Faculty

Berkeley Center for Economics and Politics

First-Person

Noam Yuchtman

Noam Yuchtman

Assistant Professor of Economics at the Haas School of Business

| All Profiles |

Noam Yuchtman is an Assistant Professor of Economics at the Haas School of Business. His research spans the political and economic trade-offs of higher education; the impact of election pressures on judges' sentencing decisions; and new strategies to measure ideological fervor.

Yuchtman and his colleagues have documented how the content of higher education can either spur or block economic dynamism. On the one hand, the expansion of universities in medieval Europe sparked a re-discovery of Roman law that created a useful foundation for modern commerce. By contrast, Chinese elites in the late 19th Century spurned Western science education in favor of "teaching to the test" on Confucian principles.

Yuchtman and his colleagues have documented how modern Chinese elites are still torn over the political and economic goals of education. They find that the emphasis in recent decades on developing business and technology leaders, while arguably good for economic growth, has significantly slowed social mobility. In another paper, Yuchtman and colleagues have documented the Chinese government's success at inculcating political values through changes in the nation's high school curriculum.

Yuchtman is also exploring novel methods for measuring ideological beliefs that people may refuse to disclose. In Pakistan, Yuchtman and his colleagues used a back-door approach to gauge anti-American fervor in young Pakistani men. Instead of asking the men directly, the researchers asked participants to take an unrelated survey and offered a "bonus" of 100 rupees -- roughly one-fifth of a day's wages -- if they anonymously checked a box that expressed "gratitude" to the U.S. government. About one-quarter of the men turned down the money.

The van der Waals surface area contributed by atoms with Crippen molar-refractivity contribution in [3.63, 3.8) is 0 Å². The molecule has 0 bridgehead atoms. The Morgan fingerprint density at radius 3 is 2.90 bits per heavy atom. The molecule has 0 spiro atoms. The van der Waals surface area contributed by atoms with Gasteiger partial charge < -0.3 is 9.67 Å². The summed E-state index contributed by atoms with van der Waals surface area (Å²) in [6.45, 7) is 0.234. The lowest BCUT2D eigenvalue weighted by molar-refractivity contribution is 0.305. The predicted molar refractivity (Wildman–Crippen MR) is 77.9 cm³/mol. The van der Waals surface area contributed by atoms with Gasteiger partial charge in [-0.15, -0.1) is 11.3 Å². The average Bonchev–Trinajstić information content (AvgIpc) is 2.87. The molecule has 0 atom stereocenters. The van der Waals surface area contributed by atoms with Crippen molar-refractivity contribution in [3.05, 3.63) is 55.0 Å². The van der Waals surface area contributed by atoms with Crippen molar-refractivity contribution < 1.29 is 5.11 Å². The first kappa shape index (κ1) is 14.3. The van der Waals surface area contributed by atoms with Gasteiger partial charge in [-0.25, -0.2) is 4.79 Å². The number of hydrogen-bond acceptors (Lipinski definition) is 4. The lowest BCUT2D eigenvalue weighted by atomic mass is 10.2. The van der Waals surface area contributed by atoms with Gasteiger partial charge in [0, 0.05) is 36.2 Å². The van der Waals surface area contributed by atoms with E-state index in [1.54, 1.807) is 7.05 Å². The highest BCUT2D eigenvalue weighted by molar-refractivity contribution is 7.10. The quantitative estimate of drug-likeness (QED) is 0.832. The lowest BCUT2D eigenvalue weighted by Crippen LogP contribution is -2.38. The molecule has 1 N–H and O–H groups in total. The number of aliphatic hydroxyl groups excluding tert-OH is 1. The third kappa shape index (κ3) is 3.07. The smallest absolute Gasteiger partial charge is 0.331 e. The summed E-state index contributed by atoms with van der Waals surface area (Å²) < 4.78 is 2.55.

In a very different attempt to gauge unspoken political views, Yuchtman co-authored a study of election-season pressures on criminal sentencing decisions by judges in Washington state. The study found that sentences became about 10 percent longer as election day drew near, and that judges at election time were 50 percent more likely to exceed the standard sentencing guidelines.

Noam Yuchtman earned a BA in economics at Williams College in 2005 and Ph.D. in economics at Harvard University in 2010. He joined the Haas School of Business in 2010. He is a Faculty Research Fellow at the National Bureau of Economic Research, and has received numerous fellowships and awards, including the 2013 Earl Cheit Award for Excellence in Teaching.

|